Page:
Montana Politics

Tim Fox Rewinds His Campaign to 2008

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Well, Tim Fox finally announced his bid for Attorney General today—just a week after you read it here first.  At first blush, it appears he’s running the same playbook as 2008, focusing on gun rights that no one is challenging, sex offenders that no one is defending, and federal policies the AG isn’t influencing.

Now some would suggest that Mr. Fox is running for Attorney General in order to hold down a job for at least four years. Others might suggest that he’s interested in finally developing a position on the minimum wage. Others might cynically suggest that he’s running because he hasn’t changed any of his dishonest campaign material from 2008 and thought that he might as well use it.

Each of those observations probably has some degree of truth, but in the end, the most likely answer is that the Koch Brothers needed another candidate to carry their agenda to state governments and Mr. Fox has ample time to make that happen.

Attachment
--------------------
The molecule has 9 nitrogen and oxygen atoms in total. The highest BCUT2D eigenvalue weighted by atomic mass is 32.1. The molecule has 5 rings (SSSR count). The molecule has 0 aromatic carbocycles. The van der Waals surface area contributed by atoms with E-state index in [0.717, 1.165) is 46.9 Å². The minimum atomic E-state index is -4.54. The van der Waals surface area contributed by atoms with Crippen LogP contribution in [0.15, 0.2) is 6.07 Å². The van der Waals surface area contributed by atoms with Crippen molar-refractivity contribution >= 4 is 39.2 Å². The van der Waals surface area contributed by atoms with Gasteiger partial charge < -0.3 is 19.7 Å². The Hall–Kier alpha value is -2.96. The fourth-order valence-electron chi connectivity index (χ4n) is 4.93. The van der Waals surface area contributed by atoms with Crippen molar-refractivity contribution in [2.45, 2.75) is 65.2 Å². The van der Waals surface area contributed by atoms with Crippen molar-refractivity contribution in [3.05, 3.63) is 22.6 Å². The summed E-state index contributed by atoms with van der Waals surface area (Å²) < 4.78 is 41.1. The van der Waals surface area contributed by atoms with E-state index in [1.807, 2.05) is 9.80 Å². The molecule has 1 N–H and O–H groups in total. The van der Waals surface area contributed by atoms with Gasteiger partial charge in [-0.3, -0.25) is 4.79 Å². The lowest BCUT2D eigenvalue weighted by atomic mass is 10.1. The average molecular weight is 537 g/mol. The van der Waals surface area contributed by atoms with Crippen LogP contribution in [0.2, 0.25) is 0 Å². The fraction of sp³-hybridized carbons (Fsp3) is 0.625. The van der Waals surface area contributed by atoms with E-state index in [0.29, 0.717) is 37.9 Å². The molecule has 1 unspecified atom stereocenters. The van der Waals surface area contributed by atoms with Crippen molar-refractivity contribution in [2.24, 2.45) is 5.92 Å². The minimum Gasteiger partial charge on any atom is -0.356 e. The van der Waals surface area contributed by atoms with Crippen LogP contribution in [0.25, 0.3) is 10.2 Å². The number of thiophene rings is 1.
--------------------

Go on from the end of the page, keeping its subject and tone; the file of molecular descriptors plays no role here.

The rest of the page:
The Democratic nominee for Attorney General needs to be ready for a well-funded and dirty campaign if Mr. Fox can defeat Jim Shockley’s apparently self-funded campaign for the Republican nomination.

In 2008, Fox ran one of the most dishonest statewide campaigns I can remember, prompting a TV station to pull one of his ads and me to write that Fox “has no business serving as the next Attorney General of Montana. He has run a mean-spirited, intellectually dishonest campaign that disqualifies him from serious consideration as Montana’s top law enforcement officer. Fox has proven that he lacks both the leadership and judgment to hold this critical office.”

If today’s announcement is indication, Mr. Fox seems like he fears Democratic candidate Jesse Laslovich, as Mr. Fox was seen peevishly tearing down and attempting to throw away a Laslovich sign at the Capitol.

About the author

Don Pogreba

Don Pogreba is a eighteen-year teacher of English, former debate coach, and loyal, if often sad, fan of the San Diego Padres and Portland Timbers. He spends far too many hours of his life working at school and on his small business, Big Sky Debate.

His work has appeared in Politico and Rewire.

In the past few years, travel has become a priority, whether it’s a road trip to some little town in Montana or a museum of culture in Ísafjörður, Iceland.

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